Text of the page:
day, Judge M. Brooke Murdock, a retired jurist from Baltimore, followed through on the deal she had announced at the earlier court proceeding, by imposing an 18-month jail sentence, suspended to the home detention and two years of probation, plus a $500 fine.
St. Mary’s Assistant State’s Attorney Daniel White, who earlier challenged the constitutional validity of the agreement declared by the judge without hearing from the victims, focused this week on victim-impact notes from the three young people in the case, including one who the prosecutor said experienced a “panic attack,” followed by continuing anxiety, and another whose mother wanted Greenwell to receive the same penalty her son likely would have received for that conduct.
“Her son is not a former police officer,” White said.
At the earlier court hearing, the prosecutor said that the two teenage boys and a young woman in a car on the night of Aug. 2, 2017, outside the Rod N Reel near Dameron were told by Greenwell to leave for being “rambunctious,” and when they returned, Greenwell pointed his gun in the car at them, prompting them to leave in fear of getting shot.
One of the teenagers called a police detective the next morning and said their assailant had identified himself as “Officer Greenwell,” according to the agency’s incident report, noting that a review of surveillance video showed Greenwell holding something against his hip during the first encounter, and when the trio returned to buy gasoline, Greenwell approaching their vehicle with a pistol, and putting his arms and the gun through its window.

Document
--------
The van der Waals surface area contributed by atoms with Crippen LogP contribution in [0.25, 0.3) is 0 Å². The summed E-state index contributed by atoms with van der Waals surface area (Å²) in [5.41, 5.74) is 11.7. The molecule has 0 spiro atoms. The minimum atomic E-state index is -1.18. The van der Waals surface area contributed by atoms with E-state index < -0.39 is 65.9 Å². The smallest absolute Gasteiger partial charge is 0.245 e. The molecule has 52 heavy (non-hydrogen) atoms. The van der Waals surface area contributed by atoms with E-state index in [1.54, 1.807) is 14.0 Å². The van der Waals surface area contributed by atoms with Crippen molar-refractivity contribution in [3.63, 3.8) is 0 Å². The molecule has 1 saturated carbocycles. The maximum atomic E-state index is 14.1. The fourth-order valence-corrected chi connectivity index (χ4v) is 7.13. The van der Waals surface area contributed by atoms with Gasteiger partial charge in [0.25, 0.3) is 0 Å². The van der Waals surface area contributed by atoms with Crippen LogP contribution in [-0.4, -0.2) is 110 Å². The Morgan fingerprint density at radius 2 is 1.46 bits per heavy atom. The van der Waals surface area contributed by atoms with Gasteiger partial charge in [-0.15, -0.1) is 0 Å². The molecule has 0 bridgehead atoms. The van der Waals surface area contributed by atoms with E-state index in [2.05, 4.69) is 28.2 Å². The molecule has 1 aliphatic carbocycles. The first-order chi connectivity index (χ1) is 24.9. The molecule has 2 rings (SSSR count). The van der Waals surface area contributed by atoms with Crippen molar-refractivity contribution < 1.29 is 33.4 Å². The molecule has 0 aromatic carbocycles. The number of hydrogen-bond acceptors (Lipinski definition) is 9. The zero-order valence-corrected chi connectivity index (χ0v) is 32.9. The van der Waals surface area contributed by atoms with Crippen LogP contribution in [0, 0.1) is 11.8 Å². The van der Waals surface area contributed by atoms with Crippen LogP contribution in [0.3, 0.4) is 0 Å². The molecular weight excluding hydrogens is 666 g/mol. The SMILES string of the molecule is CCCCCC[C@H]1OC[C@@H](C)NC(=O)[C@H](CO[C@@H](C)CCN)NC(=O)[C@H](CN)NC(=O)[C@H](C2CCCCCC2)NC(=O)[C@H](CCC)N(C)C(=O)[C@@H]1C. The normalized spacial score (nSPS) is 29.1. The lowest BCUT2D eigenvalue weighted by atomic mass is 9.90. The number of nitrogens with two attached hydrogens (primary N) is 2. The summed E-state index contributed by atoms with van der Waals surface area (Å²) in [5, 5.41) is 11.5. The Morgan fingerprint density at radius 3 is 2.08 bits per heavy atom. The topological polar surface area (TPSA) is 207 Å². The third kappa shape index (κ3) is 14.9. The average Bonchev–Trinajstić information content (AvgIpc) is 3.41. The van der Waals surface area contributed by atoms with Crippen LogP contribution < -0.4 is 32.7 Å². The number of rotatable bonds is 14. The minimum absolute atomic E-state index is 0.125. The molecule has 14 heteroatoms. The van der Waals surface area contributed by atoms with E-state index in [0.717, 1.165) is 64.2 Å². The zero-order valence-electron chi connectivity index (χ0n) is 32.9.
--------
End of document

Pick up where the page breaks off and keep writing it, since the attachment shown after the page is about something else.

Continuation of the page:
The teenager who called police said that Greenwell “leaned into the car while yelling at him,” the report states, “and placed the gun on the [teenager]’s shoulder, facing the barrel of the gun at [his] head.”
Grand jurors indicted Greenwell last year on charges including three counts of first-degree assault.
On Monday, Ryan Posey, Greenwell’s lawyer, asked that his client be allowed to work, by building and repairing boats at his property, but the judge declined to grant that request.
“I was going to send this person to jail,” Murdock said. “Home detention means you sit at home and think about what you’ve done.”
Greenwell said in court that his actions were “out of character for me,” and he mentioned employment opportunities he has outside of the United States.
“You’ll have to wait two years. You can’t go out of the state of Maryland while you’re on probation,” the judge said, also ordering that during that time period, “he’s to have no guns, and no contact” with the people in the car.